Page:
However, in the case of a deus ex machina, the game is guilty of committing a few; During the entire story line, the entire attitude of the game is shifted from company interests to the Illuminati, and a miracle solution is generated by the flesh of the main character, who is your stereotypical antihero with no family, a dark past, and a job that involves fighting. However, the game does provide a very good backstory to offset the deus ex machina to just a minor inconvenience; The main character was the only surviving child from a genetic research lab, the same lab at which his parents were killed in by an accident, and the reference to the Illuminati is kept rather at bay by a good mix of uncertainty and downright ridiculousness from the people who were preaching their existence, which the main character was not a part of.

There's a lot you can learn from this game, so i'd recommend taking a look at it

Posted by Anonymous on Wed, 02/25/2015 - 09:46
Person of Interest a perfect example

The end of the season 3. an "awful" twist. buh i enjoy how it ended though. I love this literary device

Posted by Anonymous on Thu, 11/27/2014 - 12:55

all harry potter

Posted by Anonymous on Wed, 10/22/2014 - 08:05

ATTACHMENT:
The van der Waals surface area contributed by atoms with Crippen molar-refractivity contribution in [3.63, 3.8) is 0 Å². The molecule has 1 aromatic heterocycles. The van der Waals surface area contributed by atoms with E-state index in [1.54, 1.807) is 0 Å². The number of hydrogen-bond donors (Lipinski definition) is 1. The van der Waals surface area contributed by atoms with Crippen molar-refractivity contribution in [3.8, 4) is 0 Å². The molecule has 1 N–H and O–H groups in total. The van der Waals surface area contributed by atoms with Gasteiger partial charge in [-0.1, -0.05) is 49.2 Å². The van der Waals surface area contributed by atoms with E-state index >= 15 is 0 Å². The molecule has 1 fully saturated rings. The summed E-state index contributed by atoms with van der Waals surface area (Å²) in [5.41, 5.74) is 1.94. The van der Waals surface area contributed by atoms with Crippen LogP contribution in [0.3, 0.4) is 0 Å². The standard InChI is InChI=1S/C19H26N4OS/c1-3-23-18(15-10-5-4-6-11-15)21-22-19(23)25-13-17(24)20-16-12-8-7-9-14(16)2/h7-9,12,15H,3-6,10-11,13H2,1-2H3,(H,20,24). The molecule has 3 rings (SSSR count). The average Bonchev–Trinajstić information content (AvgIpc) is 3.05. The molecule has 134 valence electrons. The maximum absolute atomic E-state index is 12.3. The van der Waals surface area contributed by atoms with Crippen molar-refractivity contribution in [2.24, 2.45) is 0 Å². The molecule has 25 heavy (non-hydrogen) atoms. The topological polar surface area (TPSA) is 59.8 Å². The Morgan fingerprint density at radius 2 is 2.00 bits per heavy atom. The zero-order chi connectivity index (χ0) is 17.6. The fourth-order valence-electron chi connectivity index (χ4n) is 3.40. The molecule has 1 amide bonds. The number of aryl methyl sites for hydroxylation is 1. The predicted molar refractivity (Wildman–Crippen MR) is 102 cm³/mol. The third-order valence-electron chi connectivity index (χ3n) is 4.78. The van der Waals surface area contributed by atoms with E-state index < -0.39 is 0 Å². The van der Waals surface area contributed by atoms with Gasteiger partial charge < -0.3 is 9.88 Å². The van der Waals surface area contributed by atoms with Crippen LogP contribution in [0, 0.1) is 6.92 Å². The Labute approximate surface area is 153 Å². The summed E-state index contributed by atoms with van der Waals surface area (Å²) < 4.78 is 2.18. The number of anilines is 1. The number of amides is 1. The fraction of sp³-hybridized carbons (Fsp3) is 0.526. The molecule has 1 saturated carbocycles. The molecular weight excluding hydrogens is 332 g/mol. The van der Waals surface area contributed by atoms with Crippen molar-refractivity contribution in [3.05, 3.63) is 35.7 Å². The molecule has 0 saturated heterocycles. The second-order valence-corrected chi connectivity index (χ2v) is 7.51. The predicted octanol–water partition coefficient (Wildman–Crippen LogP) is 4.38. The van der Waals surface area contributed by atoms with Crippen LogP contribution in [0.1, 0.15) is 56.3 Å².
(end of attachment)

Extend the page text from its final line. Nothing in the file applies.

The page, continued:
ok right some people need educating

if u read harry potter then u will understand that the books have a very complex plot and do not include this technique AT ALL!!!!

Posted by Anonymous on Sun, 12/04/2016 - 21:31
When has a divine subject

When has a divine subject ever intervened in Harry Potter to resolve all issues?

Posted by Anonymous on Mon, 01/25/2016 - 06:18
Eyeless in Gaza by Aldous Huxley

When a dog falls out of an airplane and smashes before the two lovers' eyes. The woman is in shock and decides then and there to end the relationship.

Posted by Anonymous on Sat, 10/18/2014 - 09:38
Like the end of Breaking Dawn

Like the end of Breaking Dawn part 2

Posted by Anonymous on Fri, 08/29/2014 - 19:24

i Really Really hope you Mean the book.

Posted by Anonymous on Tue, 10/13/2015 - 01:42

Shakespeare's 'Merchant of Venice'

Posted by Anonymous on Wed, 08/13/2014 - 09:25
harry potter

The entirety of harry freakin potter is a big deus ex machina

Posted by Anonymous on Fri, 07/18/2014 - 05:16
No it isnt

No it isnt

Posted by Anonymous on Tue, 12/16/2014 - 19:56
My Story

Once upon a time there lived an evil witch.
God appeared Dun DUunnn. She died.
*Deus Ex Machinamajiga*


Posted by Anonymous on Wed, 05/21/2014 - 01:06
best example

I know its a bit childish, but Disney movies have the best Deus ex Machina...